Just like the gay rights groups with their tails between their legs, the San Francisco City Attorney Dennis Herrera wants to join the Olson-Boies federal lawsuit against Prop 8. Will they be allowed?
Just like Lambda Legal, the ACLU, and the National Center for Lesbian Rights — who initially attacked the federal lawsuit, but then came around to support it — Herrera has his own reasons for wanting to join forces: his office can bring “a unique local government perspective.”
Except when the trio of civil liberties groups tried that same strategy to get on board, they were rebuffed. So we imagine Chad Griffin, the outspoken one among the plaintiffs, is going to turn down the request as well.
Officially, it’s Chief U.S. District Judge Vaughn Walker who has the say whether other parties can join the suit. Thus far, the gay rights groups have been allowed to file motions supporting the plaintiffs, but it’s Olson, Boies, and Griffin calling the shots.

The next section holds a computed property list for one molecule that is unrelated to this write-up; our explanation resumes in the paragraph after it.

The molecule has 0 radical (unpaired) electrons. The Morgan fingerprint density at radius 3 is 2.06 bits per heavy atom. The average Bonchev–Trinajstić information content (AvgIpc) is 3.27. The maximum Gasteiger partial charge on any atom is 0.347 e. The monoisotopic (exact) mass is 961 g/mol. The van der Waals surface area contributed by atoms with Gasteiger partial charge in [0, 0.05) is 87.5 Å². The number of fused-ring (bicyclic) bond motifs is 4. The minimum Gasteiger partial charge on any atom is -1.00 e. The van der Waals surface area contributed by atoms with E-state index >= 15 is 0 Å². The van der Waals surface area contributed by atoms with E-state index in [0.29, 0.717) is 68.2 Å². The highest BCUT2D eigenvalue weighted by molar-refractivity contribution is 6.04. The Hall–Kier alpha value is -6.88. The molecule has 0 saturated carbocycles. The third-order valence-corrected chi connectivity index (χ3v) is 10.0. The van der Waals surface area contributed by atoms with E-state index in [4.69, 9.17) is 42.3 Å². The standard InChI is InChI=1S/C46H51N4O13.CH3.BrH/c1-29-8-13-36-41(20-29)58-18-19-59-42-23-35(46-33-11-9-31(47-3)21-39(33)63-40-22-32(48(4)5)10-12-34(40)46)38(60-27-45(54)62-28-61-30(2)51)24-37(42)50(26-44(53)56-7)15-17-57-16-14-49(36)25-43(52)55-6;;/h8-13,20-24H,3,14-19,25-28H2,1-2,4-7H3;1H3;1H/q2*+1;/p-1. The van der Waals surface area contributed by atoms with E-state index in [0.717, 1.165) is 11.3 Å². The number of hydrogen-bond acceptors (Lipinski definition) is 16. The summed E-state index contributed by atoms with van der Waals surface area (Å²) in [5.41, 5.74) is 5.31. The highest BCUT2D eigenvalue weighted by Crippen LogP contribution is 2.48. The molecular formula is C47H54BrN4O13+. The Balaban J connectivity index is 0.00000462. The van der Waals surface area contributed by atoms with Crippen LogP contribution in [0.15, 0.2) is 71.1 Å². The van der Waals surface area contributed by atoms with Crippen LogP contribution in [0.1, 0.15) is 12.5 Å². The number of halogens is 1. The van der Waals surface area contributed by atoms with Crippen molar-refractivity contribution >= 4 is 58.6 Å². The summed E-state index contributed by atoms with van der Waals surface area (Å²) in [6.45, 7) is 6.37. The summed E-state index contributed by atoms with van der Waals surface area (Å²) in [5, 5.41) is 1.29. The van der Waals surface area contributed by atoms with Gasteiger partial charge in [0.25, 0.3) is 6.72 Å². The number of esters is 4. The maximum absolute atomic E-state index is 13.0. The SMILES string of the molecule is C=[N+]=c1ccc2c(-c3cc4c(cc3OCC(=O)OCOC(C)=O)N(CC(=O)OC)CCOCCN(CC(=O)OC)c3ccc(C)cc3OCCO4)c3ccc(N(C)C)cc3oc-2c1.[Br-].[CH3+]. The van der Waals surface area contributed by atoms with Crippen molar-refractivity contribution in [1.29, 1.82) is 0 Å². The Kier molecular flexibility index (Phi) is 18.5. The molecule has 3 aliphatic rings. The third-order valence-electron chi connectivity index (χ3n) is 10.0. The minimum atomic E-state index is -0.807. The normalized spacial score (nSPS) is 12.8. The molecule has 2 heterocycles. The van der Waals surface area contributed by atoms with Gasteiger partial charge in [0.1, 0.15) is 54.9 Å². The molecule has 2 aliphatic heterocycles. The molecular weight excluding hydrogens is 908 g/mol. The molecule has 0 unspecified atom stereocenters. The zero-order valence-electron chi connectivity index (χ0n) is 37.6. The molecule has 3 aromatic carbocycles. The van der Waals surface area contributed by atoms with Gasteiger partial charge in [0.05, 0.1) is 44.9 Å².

Why does San Francisco want to get involved? Perhaps because it enjoys its (mayor-sanctioned) status as a hot bed for civil liberties. Perhaps because it wants to continue the tradition of support GLBT rights, which includes offering care to individuals and families. Or perhaps because San Francisco stands, like many other California cities, earn a bundle from the gay wedding industry if Prop 8 falls.
But is the olive branch from Herrera (pictured, top) — which arrived yesterday, the day before today’s deadline — of a different sort? Herrera previously sued to invalidate Prop 8, and while you know how that went, it at least shows the man is committed to an immediate legal challenge of the law, which LL, ACLU, and, NCLR proved they weren’t.
Or maybe Griffin will fire off another entertaining (but serious) letter to Herrera’s office, telling him to step the F off.